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Creating an
Earth System I

Classroom activity:
Dogs and Turnips

Authors: Al Janulaw and Judy Scotchmoor


In this lesson students attempt to assemble a meaningful sentence by successively turning over cards with words on them. The point is made that we change our ideas of what a story may be as we gather more information. In addition, people who have similar information may not agree on its meaning. Science works this way.

Lesson Concepts:

Scientific ideas are developed through reasoning.
Theories are central to scientific thinking.
Science does not prove or conclude; science is always a work in progress.
Science corrects itself.

Standards Addressed:

Scientists develop explanations using observations (evidence) and what they already know about the world (scientific knowledge). Good explanations are based on evidence from investigations.

Grade Span: 6-8 or 9-12


  • One set of cut-apart sentence words for each group. If the sets are to be used again they should be laminated.
    - A printable HTML version of the words
    - A downloadable PDF version of the words

  • One D & T Worksheet for each group
    - A printable HTML version of the worksheet
    - A downloadable PDF version of the worksheet

Advance Preparation:

Laminate and cut apart the sentence words.

Time: 30 minutes
Grouping: threes or fours, then whole class

Teacher Background:

Scientists gather information and hypothesize about possible explanations of what they have found. Paleontologists collect specimens from a particular locality and work to assemble the story of what occurred in the past. As more information is gathered, hypotheses change. The literature is searched, collections are examined, information is shared with other scientists, and hypotheses are modified again and again. As scientists work toward a closer approximation of the truth, the premise is that reality exists In this activity, students gather information and work toward a closer approximation of the actual sentence. Note that there is a built-in ambiguity in the sentence and several reasonable "correct" answers are possible. Despite the artificiality of this activity, some aspects of the experience closely resemble real-life science.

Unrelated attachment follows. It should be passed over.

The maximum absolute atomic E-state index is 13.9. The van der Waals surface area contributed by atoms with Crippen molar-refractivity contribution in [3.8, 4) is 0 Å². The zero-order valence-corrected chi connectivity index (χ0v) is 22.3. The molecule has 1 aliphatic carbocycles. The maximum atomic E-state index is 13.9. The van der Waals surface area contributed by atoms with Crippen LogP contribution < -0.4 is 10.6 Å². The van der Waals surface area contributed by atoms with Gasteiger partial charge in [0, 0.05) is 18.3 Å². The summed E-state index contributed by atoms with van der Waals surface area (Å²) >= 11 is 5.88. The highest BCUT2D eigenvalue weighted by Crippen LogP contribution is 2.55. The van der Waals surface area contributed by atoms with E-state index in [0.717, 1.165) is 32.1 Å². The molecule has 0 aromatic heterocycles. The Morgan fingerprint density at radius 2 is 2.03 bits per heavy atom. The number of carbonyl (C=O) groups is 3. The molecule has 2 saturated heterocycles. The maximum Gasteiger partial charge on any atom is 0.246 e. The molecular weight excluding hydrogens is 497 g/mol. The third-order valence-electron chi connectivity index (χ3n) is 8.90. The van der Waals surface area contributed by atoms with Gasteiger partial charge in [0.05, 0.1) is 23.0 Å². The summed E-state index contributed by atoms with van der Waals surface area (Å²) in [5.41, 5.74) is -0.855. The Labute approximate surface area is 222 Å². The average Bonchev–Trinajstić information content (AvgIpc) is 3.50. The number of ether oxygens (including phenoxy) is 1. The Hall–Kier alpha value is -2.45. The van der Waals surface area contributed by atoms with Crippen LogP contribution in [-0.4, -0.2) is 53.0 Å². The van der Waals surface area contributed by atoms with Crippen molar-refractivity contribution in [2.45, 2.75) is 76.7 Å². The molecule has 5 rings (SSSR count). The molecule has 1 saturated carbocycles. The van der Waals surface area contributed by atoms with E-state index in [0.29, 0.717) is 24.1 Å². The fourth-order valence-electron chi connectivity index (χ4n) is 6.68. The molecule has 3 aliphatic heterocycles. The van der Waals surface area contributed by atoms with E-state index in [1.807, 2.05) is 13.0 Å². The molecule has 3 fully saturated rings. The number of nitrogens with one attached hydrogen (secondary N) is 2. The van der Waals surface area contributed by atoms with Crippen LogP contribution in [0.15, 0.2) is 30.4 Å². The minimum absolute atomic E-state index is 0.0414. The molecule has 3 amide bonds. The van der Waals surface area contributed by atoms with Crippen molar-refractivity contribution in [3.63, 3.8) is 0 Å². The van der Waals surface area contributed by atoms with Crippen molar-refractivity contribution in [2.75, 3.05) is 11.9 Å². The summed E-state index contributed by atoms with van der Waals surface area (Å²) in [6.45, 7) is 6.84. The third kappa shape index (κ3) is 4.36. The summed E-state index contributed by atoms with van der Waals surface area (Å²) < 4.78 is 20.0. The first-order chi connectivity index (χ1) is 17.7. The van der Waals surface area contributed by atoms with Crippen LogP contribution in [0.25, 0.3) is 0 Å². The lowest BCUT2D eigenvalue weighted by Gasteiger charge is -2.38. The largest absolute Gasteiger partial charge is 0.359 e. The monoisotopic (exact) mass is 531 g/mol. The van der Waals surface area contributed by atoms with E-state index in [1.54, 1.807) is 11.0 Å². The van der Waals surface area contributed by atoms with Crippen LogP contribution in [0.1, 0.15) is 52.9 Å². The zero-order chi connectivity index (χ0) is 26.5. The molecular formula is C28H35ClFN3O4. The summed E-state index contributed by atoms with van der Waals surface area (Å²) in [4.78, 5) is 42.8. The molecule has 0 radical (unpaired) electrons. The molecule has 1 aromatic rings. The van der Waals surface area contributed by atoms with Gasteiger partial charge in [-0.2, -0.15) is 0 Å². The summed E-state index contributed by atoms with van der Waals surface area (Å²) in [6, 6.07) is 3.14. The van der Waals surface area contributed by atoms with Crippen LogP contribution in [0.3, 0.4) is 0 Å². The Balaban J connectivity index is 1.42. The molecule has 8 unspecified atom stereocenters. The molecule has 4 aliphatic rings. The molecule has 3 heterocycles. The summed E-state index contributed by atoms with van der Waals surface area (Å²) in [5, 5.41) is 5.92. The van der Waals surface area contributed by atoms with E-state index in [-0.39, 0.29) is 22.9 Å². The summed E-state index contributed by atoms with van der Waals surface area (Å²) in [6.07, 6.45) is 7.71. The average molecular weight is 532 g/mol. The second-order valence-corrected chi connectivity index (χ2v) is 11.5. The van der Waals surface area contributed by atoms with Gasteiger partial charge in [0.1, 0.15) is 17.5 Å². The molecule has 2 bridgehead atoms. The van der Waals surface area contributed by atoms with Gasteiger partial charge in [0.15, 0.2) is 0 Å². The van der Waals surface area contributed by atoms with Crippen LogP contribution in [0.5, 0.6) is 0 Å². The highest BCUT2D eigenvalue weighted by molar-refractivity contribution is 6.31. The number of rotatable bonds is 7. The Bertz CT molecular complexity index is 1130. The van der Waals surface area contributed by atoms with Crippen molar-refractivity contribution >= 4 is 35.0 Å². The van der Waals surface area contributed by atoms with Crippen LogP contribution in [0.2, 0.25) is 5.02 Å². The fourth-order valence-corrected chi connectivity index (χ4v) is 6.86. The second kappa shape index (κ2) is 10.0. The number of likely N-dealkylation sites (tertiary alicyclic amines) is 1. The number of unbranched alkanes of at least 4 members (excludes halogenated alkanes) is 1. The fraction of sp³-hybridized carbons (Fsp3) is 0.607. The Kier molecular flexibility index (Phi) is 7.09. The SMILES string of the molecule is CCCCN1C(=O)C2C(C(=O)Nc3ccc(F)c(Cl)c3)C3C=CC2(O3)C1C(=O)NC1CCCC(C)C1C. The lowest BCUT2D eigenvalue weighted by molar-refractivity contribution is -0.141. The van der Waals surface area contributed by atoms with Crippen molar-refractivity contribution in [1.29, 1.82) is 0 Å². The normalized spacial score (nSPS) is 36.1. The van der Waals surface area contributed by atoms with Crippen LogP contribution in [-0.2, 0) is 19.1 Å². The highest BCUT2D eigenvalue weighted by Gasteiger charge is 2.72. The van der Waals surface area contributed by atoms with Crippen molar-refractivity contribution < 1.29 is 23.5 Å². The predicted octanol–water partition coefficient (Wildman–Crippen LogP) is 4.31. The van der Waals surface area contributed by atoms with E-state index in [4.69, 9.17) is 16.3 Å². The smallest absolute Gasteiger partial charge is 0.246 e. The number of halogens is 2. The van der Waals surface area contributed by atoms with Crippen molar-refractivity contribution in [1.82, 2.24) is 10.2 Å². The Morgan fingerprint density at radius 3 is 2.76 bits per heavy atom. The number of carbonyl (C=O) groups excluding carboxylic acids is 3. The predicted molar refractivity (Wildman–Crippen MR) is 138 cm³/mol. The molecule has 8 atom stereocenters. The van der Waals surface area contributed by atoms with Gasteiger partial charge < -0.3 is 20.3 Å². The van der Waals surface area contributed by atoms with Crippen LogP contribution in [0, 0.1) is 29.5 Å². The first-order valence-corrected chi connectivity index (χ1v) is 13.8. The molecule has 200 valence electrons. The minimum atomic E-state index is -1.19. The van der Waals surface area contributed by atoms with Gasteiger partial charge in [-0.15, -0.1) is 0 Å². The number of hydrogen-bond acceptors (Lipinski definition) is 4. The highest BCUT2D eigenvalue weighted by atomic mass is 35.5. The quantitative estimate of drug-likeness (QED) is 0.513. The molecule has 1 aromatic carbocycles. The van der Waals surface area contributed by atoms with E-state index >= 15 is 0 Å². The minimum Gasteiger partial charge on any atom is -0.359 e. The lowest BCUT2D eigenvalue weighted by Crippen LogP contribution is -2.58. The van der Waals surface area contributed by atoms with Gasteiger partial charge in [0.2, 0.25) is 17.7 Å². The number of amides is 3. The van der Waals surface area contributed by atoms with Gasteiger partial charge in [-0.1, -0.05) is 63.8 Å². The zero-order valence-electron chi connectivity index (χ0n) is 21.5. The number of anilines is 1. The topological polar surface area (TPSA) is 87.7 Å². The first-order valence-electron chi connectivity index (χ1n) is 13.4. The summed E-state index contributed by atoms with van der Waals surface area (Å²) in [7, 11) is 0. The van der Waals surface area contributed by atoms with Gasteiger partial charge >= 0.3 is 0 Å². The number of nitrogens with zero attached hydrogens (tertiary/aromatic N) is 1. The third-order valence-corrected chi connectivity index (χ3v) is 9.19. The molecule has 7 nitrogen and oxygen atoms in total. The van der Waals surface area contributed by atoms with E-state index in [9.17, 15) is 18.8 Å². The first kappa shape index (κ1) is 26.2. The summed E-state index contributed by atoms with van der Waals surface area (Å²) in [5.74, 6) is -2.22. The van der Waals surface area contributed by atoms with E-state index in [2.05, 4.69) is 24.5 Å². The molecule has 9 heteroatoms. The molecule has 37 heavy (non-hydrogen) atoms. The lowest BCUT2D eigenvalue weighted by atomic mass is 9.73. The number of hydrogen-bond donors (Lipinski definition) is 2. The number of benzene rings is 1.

Teaching Tips:

Encourage students to keep their "research" within their group until sharing time at the end. Let them know that you hope to have each group find out the "answer" on its own and the premature sharing would take away that opportunity for them.


  1. Pass our D & T Worksheets and word cards. Have each group spread out its word cards face down on the table.

  2. Tell the class that the words form one long sentence that also tells a story. The goal is to figure out the story from the words they turn over.

  3. Have each group turn over five cards at random and write what they think the story is on their worksheet (Hypothesis #1). After they have done this, ask them if it would help to have more information. They will, of course, answer yes.

  4. Have the groups turn over five more cards and record their new sentence on the worksheet (Hypothesis #2). After they have done this ask them if their idea of the sentence changed with more information. Discuss briefly, but do not have groups share their results, just yet.

  5. Have the groups turn over five more cards and record their revised sentence (Hypothesis #3).

  6. Allow groups to share with the class what they think the sentence says. Discuss the possible reasons why groups have different answers. Ask them how this might be similar to a paleontologist digging up ancient bones. (Scientists may not have all the information.) Ask why scientists might not agree on explanations of things. (Scientists may have different information or interpret things differently.)

  7. Allow all groups to turn over all the cards and to revise their hypotheses (Hypothesis #4). Have groups share out their "final" results. Chances are that the groups will still not have exactly the same sentences. Ask why they didn't. Ask why scientists may not have the same explanations for things even though they may have exactly the same information. (They may have come with different background information or interpret the same information differently.)

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